Mike Bolton: Will Liverman, Dreams of a New Day: Songs by Black Composers
Will Liverman is among the wildly talented young performers who have as much to say about the world in which we live as they do musically. Not only is his luscious baritone voice joyous in its beauty and musicality, but this recital of music by Black composers honors composers of the past while celebrating composers active today. It is a thoughtful, beautiful, and sometimes painful recital that makes me excited for Mr. Liverman's future and also the future of art song recitals.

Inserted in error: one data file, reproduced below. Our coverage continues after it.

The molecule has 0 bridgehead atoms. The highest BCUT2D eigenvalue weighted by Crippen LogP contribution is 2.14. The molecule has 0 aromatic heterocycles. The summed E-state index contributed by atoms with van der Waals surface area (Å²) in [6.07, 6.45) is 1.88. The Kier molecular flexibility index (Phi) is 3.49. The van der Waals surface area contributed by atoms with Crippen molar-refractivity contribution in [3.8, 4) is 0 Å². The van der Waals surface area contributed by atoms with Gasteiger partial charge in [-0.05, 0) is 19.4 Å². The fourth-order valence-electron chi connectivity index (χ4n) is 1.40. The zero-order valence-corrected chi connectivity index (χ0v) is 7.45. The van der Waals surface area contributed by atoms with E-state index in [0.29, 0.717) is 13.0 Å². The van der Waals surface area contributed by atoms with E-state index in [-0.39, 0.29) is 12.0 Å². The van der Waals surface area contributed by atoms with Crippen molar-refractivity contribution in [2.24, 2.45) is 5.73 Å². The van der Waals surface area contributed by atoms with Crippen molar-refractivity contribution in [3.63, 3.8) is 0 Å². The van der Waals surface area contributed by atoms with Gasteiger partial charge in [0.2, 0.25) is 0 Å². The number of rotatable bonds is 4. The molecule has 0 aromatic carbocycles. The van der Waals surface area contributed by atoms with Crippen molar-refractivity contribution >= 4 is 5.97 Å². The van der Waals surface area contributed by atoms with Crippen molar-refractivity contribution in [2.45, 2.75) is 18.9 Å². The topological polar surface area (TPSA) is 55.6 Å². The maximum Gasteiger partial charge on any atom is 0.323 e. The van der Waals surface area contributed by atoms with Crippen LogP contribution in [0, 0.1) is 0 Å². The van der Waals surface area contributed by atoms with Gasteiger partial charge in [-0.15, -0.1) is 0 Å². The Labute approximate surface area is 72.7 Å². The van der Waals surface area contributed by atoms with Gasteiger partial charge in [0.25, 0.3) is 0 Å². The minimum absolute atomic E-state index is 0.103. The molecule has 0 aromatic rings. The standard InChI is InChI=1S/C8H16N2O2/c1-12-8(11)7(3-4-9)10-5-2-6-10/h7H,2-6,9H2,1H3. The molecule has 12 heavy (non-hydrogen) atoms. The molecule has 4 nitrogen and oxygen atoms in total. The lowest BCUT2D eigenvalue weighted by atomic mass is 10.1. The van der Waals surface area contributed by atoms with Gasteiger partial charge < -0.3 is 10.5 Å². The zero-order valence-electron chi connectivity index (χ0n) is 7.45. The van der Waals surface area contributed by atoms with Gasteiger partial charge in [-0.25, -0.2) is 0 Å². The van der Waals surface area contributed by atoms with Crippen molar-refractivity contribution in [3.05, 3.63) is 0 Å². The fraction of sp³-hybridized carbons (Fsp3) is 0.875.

John Scherch: Imani Winds, Bruits
This features both excellent performances of wonderful 21st-century music and too-necessary commentary about the state of our country. I could say more, but ensemble members Monica Ellis and Toyin Spellman-Diaz put it just fine in their conversation with Susan Lewis. Here’s Reena Esmail’s “The Light is the Same,” the more optimistic side of the record, about our shared humanity.
Susan Lewis: Wynton Marsalis, Blues Symphony
I love the idea of the blues in symphonic form, and the journey through different styles of music that correspond to the timeline of the American social, cultural, and political experience. Here’s the 3rd movement, called “Reconstruction Rag.” I spoke with Wynton about his album earlier in the year.
Susan Lewis: Pat Metheny, Road to the Sun